When it comes to Super Bowl commercials people seem to want a story -- make it funny or make it emotional, but the Super Bowl audience wants a story.
From the 2015 Rankings from the USA Today Ad Meter, the three commercials that were ranked far below the other auto companies -- two for Lexus and one for Chevrolet -- didn’t tell stories. The two ads by Lexus were similar to the car commercials one typically sees throughout the year. While the Chevy commercial was very creative, it’s focus was on the car rather than a story.
When looking at the four manufacturer commercials that were ranked in the top ten, all of them told a story. The two most successful commercials, No. 6 Dodge’s “Wisdom” and No. 3, Fiat’s “Blue Pill” used comedy and creativity to incorporate brand image and sell a product. The other two commercials, No. 7 “My Bold Dad” by Toyota and No. 9 Nissan’s “With Dad” relied on heart strings to capture the audience’s attention.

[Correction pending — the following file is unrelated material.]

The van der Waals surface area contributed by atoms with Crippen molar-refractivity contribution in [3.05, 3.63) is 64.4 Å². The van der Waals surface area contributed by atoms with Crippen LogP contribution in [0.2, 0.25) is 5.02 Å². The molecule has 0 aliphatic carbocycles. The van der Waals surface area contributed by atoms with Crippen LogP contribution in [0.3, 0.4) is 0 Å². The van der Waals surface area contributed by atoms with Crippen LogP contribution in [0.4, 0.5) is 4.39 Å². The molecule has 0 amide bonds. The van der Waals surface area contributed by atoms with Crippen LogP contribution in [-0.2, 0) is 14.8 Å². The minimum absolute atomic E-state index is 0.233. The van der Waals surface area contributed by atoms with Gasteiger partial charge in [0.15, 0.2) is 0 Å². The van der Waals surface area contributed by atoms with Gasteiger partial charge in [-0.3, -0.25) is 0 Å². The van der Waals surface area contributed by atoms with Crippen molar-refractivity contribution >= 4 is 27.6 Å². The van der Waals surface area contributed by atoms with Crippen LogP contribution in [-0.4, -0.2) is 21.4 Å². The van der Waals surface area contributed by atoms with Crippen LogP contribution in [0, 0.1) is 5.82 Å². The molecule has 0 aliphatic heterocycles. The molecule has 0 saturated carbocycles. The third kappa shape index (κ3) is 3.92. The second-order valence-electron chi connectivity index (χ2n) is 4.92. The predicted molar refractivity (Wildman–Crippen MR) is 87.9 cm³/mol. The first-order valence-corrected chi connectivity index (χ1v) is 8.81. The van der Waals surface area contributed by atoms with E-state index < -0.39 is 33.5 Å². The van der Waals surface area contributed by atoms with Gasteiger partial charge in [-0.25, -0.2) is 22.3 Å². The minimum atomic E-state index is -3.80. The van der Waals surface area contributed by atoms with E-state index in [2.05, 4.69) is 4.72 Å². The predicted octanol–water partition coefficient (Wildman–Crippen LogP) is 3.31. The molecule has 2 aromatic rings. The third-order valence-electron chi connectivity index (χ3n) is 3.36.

When advertisers do use an emotional appeal to tell a story, they run the risk of more criticisms and over complicating their message. For instance, though the public responded well to Nissan’s commercial, professionals found the commercial too long and its message unclear. Furthermore, Billboard and others found it confusing that Nissan chose a song by a musician who died in a car crash to narrate a story about car crashes -- was that in good taste?
Three out of the four car manufacturer commercials that received a ranking from spots No.10-20 told less of a story and used humor to communicate with audiences. Though not ranked as a top pick by the public, Kia’s use of former James Bond Pierce Brosnan and BMW’s funny flashback were both highly-regarded by advertising professionals.
From these opinions, it will be interesting to see how and what stories will be told by auto companies during this year’s 2016 50th Super Bowl between the Carolina Panthers and Denver Broncos.